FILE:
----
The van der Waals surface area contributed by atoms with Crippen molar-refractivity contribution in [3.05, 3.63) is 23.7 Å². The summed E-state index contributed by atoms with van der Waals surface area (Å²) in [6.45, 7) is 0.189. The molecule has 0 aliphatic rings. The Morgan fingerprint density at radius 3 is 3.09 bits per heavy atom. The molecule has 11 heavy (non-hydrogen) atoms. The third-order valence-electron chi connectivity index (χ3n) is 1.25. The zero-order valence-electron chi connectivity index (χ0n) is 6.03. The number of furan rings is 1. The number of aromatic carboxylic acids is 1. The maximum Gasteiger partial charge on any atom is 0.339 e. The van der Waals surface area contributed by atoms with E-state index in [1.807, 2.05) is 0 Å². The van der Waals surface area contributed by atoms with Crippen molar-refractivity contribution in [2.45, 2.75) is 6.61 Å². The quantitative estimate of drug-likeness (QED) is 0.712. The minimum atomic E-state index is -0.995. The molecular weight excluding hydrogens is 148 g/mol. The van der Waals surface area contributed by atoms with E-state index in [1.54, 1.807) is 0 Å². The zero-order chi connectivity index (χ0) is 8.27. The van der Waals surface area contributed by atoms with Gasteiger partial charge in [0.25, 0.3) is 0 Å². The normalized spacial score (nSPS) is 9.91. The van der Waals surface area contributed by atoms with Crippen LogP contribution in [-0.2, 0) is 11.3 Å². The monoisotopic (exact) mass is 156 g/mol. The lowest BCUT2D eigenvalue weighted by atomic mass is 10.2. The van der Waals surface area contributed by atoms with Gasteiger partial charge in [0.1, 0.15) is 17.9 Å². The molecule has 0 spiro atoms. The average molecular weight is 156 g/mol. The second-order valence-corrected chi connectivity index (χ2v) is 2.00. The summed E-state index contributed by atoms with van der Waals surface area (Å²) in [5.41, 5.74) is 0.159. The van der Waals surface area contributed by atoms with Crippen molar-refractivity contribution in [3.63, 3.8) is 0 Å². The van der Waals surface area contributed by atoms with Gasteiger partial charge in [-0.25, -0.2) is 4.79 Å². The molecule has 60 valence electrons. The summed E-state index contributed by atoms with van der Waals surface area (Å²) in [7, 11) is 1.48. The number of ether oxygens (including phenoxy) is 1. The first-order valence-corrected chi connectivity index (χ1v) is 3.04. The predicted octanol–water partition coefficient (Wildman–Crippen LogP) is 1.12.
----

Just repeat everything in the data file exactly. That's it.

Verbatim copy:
The van der Waals surface area contributed by atoms with Crippen molar-refractivity contribution in [3.05, 3.63) is 23.7 Å². The summed E-state index contributed by atoms with van der Waals surface area (Å²) in [6.45, 7) is 0.189. The molecule has 0 aliphatic rings. The Morgan fingerprint density at radius 3 is 3.09 bits per heavy atom. The molecule has 11 heavy (non-hydrogen) atoms. The third-order valence-electron chi connectivity index (χ3n) is 1.25. The zero-order valence-electron chi connectivity index (χ0n) is 6.03. The number of furan rings is 1. The number of aromatic carboxylic acids is 1. The maximum Gasteiger partial charge on any atom is 0.339 e. The van der Waals surface area contributed by atoms with E-state index in [1.807, 2.05) is 0 Å². The van der Waals surface area contributed by atoms with Crippen molar-refractivity contribution in [2.45, 2.75) is 6.61 Å². The quantitative estimate of drug-likeness (QED) is 0.712. The minimum atomic E-state index is -0.995. The molecular weight excluding hydrogens is 148 g/mol. The van der Waals surface area contributed by atoms with E-state index in [1.54, 1.807) is 0 Å². The zero-order chi connectivity index (χ0) is 8.27. The van der Waals surface area contributed by atoms with Gasteiger partial charge in [0.25, 0.3) is 0 Å². The normalized spacial score (nSPS) is 9.91. The van der Waals surface area contributed by atoms with Crippen LogP contribution in [-0.2, 0) is 11.3 Å². The monoisotopic (exact) mass is 156 g/mol. The lowest BCUT2D eigenvalue weighted by atomic mass is 10.2. The van der Waals surface area contributed by atoms with Gasteiger partial charge in [0.1, 0.15) is 17.9 Å². The molecule has 0 spiro atoms. The average molecular weight is 156 g/mol. The second-order valence-corrected chi connectivity index (χ2v) is 2.00. The summed E-state index contributed by atoms with van der Waals surface area (Å²) in [5.41, 5.74) is 0.159. The van der Waals surface area contributed by atoms with Crippen molar-refractivity contribution in [3.63, 3.8) is 0 Å². The van der Waals surface area contributed by atoms with Gasteiger partial charge in [-0.25, -0.2) is 4.79 Å². The molecule has 60 valence electrons. The summed E-state index contributed by atoms with van der Waals surface area (Å²) in [7, 11) is 1.48. The number of ether oxygens (including phenoxy) is 1. The first-order valence-corrected chi connectivity index (χ1v) is 3.04. The predicted octanol–water partition coefficient (Wildman–Crippen LogP) is 1.12.